tumbleweed
Gardening, New Mexico, Writing

Out With The Bad

I’ve been on a tear, really, about Russian thistle aka tumbleweed. First a little history: long before most of us were living in Northern New Mexico, sheep were allowed to overgraze. Prairie grass vanished. Sagebrush and invasive weeds such as tumbleweed, which has its origins in Russia, took over.

My mission is to eradicate it from our piece of property at least.

When tumbleweed is new, it is a green, spindly thing that grows into a thorny plant that is good for nothing. If allowed to grow, dry, and tumble, it spreads seeds like nobody’s business. I want to get to it before that happens.

Friends back East said they were charmed by tumbleweeds. They’ve seen pictures of them roll. Sometimes they do it in huge quantities that can clog a road. I say ugh.

For me it’s a constant battle, at least during the summer, to keep that damn plant from growing in our open spaces and along our parts of the road. So for the past few days, I’ve been out there, digging it up and chucking it in the open land across the road where it will die. It is not pleasant work. The maturing plants are scratchy. There is no way I can get all of the roots. But I do my best. Do they seem less each year? I honestly couldn’t tell you.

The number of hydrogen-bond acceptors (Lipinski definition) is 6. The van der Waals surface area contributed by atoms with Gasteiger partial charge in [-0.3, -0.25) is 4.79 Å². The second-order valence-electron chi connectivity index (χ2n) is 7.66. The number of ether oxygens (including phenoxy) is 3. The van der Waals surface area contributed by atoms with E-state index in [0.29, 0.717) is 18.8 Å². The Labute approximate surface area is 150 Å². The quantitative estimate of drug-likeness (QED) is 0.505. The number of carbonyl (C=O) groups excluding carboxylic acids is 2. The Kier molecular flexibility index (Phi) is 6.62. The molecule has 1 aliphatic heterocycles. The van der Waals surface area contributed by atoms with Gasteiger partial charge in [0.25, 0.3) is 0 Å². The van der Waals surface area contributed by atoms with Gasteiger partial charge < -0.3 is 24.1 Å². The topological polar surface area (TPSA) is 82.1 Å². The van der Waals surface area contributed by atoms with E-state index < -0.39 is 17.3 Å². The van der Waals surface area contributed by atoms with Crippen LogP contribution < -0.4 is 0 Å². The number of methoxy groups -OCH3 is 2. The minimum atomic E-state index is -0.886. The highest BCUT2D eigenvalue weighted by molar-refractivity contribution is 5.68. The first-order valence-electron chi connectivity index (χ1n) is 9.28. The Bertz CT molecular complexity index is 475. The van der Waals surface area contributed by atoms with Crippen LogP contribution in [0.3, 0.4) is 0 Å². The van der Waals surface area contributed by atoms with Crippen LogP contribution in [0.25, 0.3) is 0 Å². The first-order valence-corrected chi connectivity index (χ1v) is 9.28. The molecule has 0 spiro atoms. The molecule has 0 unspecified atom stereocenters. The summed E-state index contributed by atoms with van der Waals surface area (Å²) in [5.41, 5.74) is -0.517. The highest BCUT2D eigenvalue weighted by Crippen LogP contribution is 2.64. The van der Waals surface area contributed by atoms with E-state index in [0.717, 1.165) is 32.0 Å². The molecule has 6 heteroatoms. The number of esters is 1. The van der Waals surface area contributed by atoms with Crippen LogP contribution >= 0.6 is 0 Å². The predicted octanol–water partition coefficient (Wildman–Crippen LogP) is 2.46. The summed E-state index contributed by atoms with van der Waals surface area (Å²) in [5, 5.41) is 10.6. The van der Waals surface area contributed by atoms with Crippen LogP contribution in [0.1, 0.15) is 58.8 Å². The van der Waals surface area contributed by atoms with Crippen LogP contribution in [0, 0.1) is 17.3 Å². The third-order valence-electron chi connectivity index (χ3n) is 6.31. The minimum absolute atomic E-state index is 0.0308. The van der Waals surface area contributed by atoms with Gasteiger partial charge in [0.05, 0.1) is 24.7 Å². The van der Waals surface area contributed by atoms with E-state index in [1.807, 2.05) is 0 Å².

It’s a lot like revising fiction, although that is a more pleasurable task. I’ve set aside the next adult novel that is to be published to rest for three weeks and returned to my middle grade fiction, The Twin Jinn series. After a few years, I am taking a look at the first one, in which I introduce the family of genies hiding out in a traveling carnival. (I am planning to publish The Twin Jinn at Happy Jack’s Carnival of Mysteries this fall.)

From SOMOS Weeklies

From SOMOS Weeklies

Enough time has passed that I read it with fresh eyes. As a result, I saw parts I want to change. I wouldn’t necessarily call it bad stuff, but I found sections to expand and contract. Words to eliminate or change. Points of view. Certainly, this task is more fun than yanking tumbleweeds under the hot New Mexican sun.

Another task this week: Getting ready for my solo reading Friday, July 8. I’ve chosen the short sections I will read. I want to give those who attend a flavor of the three-day bash. For those living nearby, it’s 6-8 p.m. at SOMOS of Taos on Civic Plaza Drive. I will have books for sale: $12 gets you a magic carpet ride back to the early seventies.

ABOUT THE PHOTO ABOVE: A wheelbarrow filled with those damn tumbleweeds.

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